How To Make Student Lending A Low-Risk, Low-Hassle Investment

Careful underwriting, default insurance, and other best practices are helping credit unions beat national loan default rates and introduce bundled products that create lifetime relationships with college grads.

As credit unions look for ways to diversify loan portfolios, a growing number of organizations are launching or revitalizing student lending programs.

Although student loans account for a small percentage of overall business, default rates are running well below those of auto loans. In New York, Northern Credit Union ($218.36M, Watertown, NY) introduced its student lending program in 2010. With 196 loans and loan balances of $4.9 million, Northern’s new program has recorded no charge-offs, and only two loans are more than 90 days delinquent that’s a 1% default rate as of June 30, 2015. Nationally, student loan default rates peaked at 14.7% in 2012 across all two-year and four-year institutions and are hovering slightly below 14%, according to the U.S. Department of Education’s National Center for Education Statistics. Research by the Federal Reserve Bank of St. Louis in 2015, however, asserts that, by factoring in loans not yet in repayment, the default rate could climb to 27% much higher than for any other type of debt including credit cards, auto loans and mortgages.


Northern Credit Union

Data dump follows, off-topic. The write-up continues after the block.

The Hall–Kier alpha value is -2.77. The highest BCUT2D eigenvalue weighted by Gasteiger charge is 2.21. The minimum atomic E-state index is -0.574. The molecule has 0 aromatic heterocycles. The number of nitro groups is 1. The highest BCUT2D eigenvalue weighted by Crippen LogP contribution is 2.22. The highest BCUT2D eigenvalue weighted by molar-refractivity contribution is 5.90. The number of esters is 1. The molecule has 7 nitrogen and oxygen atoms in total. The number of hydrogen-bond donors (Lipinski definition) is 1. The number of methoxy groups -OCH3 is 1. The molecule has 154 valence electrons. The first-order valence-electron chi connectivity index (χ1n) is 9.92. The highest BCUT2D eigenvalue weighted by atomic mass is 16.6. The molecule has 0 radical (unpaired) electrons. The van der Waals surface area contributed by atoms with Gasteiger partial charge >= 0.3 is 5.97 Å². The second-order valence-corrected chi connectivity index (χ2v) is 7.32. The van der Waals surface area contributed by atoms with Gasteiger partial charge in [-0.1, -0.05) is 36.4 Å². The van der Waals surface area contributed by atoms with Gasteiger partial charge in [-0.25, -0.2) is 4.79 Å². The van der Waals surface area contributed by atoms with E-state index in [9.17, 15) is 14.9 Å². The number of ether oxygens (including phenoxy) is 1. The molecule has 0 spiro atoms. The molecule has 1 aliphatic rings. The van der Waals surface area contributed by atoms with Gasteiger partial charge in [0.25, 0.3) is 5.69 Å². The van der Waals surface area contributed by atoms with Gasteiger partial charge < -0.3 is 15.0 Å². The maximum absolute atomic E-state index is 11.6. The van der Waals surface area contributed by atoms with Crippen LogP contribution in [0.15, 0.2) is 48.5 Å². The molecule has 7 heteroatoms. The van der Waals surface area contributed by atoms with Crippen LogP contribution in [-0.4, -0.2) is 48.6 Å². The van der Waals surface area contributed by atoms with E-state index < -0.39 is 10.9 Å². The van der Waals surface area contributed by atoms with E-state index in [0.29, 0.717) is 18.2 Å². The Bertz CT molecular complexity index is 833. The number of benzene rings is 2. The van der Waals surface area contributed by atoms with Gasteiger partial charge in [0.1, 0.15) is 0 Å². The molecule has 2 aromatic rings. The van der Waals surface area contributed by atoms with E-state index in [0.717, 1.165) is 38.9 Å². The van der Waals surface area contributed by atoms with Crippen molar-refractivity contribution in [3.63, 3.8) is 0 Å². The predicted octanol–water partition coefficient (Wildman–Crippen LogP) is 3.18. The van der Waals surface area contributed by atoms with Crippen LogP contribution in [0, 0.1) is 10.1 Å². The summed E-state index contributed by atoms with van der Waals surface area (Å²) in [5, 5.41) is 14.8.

Data as of 06.30.15

  • HQ: Watertown, NY
  • ASSETS: $218.36M
  • MEMBERS: 28,806
  • 12-MO SHARE GROWTH: 7.16%
  • 12-MO LOAN GROWTH: 0.35%
  • ROA: 0.98%

Student lending offers a growing source of revenue, especially as rising tuition forces students and parents to look for ways to fill the gaps. The average student loan amount in 201213 was $7,000 that’s a 39% increase over the 200001 amount of $5,100, according to the U.S. Department of Education.

We have seen student loans become more profitable interest income-wise, says Michael Woods, assistant vice president of finance and accounting at Northern, which helped send 170 students to in-state colleges and 261 to out-of-state colleges this year. They are attractive to both the credit union and the borrower.

Third-Party Support

Like many credit unions entering the student lending market, Northern wanted to manage its risk and upfront investment, so it chose to partner with loan processor Credit Union Student Choice, a Callahan affiliate. Student Choice provides a comprehensive infrastructure for processing, underwriting, certification, funding, servicing, and marketing.

Student Choice brought to the table a turnkey program, says Brian Caird, consumer loan manager at Northern. That shortened our learning curve and allowed us to bring the program to our members relatively quickly. Without a partner, we most likely would not be in this marketplace.

Student Choice’s underwriting has delivered a 0.34% net charge-off against more than $600 million in loans in full repayment across all its partners.

We set up a fairly robust and best-practice program, Woods adds. After approximately four years, we have started to loosen up the underwriting strings a little to allow for more flexibility and greater reach.

Reducing Risk With Default Insurance


Elements Financial Credit Union
Data as of 06.30.15

  • HQ: Indianapolis, IN
  • ASSETS: $1.13B
  • MEMBERS: 76,416
  • 12-MO SHARE GROWTH: 4.24%
  • 12-MO LOAN GROWTH: 18.87%
  • ROA: 0.98%

Student loan delinquency varies by educational institution, with the riskiest loans going to public, two-year institutions 20.6% default rate and the lowest defaults occurring at private, nonprofit, four-year institutions 7.0% default rate. Many credit unions have formed relationships with third-party loan insurers to further alleviate even lower-risk loans.